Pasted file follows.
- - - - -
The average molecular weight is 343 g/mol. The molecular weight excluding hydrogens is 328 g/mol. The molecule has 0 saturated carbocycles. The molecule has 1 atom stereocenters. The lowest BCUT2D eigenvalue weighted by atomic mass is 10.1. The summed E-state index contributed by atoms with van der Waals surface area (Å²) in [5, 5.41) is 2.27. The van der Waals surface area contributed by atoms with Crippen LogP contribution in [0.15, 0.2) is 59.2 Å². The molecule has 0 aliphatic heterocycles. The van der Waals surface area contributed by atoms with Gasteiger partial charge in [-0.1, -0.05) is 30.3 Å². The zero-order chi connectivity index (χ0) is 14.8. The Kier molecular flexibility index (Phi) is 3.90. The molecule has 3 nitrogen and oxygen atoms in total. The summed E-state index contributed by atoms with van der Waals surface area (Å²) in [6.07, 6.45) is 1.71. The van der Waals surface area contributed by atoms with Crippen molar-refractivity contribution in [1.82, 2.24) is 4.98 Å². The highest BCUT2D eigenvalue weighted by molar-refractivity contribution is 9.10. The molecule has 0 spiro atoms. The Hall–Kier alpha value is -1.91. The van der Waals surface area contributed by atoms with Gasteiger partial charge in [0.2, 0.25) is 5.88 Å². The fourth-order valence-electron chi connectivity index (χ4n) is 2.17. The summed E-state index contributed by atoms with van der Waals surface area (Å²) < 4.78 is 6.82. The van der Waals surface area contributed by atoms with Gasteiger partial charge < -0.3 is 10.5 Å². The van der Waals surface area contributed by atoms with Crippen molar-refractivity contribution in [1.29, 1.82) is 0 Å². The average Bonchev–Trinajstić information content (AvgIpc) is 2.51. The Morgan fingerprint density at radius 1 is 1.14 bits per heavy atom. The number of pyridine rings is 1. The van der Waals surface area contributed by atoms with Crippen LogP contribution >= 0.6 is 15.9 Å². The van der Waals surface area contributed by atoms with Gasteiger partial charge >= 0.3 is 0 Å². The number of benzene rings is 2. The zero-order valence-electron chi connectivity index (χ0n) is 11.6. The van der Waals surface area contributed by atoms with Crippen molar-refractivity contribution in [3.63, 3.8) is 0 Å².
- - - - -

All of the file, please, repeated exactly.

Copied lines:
The average molecular weight is 343 g/mol. The molecular weight excluding hydrogens is 328 g/mol. The molecule has 0 saturated carbocycles. The molecule has 1 atom stereocenters. The lowest BCUT2D eigenvalue weighted by atomic mass is 10.1. The summed E-state index contributed by atoms with van der Waals surface area (Å²) in [5, 5.41) is 2.27. The van der Waals surface area contributed by atoms with Crippen LogP contribution in [0.15, 0.2) is 59.2 Å². The molecule has 0 aliphatic heterocycles. The van der Waals surface area contributed by atoms with Gasteiger partial charge in [-0.1, -0.05) is 30.3 Å². The zero-order chi connectivity index (χ0) is 14.8. The Kier molecular flexibility index (Phi) is 3.90. The molecule has 3 nitrogen and oxygen atoms in total. The summed E-state index contributed by atoms with van der Waals surface area (Å²) in [6.07, 6.45) is 1.71. The van der Waals surface area contributed by atoms with Crippen molar-refractivity contribution in [1.82, 2.24) is 4.98 Å². The highest BCUT2D eigenvalue weighted by molar-refractivity contribution is 9.10. The molecule has 0 spiro atoms. The Hall–Kier alpha value is -1.91. The van der Waals surface area contributed by atoms with Gasteiger partial charge in [0.2, 0.25) is 5.88 Å². The fourth-order valence-electron chi connectivity index (χ4n) is 2.17. The summed E-state index contributed by atoms with van der Waals surface area (Å²) < 4.78 is 6.82. The van der Waals surface area contributed by atoms with Gasteiger partial charge < -0.3 is 10.5 Å². The van der Waals surface area contributed by atoms with Crippen molar-refractivity contribution in [1.29, 1.82) is 0 Å². The average Bonchev–Trinajstić information content (AvgIpc) is 2.51. The Morgan fingerprint density at radius 1 is 1.14 bits per heavy atom. The number of pyridine rings is 1. The van der Waals surface area contributed by atoms with Crippen LogP contribution >= 0.6 is 15.9 Å². The van der Waals surface area contributed by atoms with Gasteiger partial charge >= 0.3 is 0 Å². The number of benzene rings is 2. The zero-order valence-electron chi connectivity index (χ0n) is 11.6. The van der Waals surface area contributed by atoms with Crippen molar-refractivity contribution in [3.63, 3.8) is 0 Å².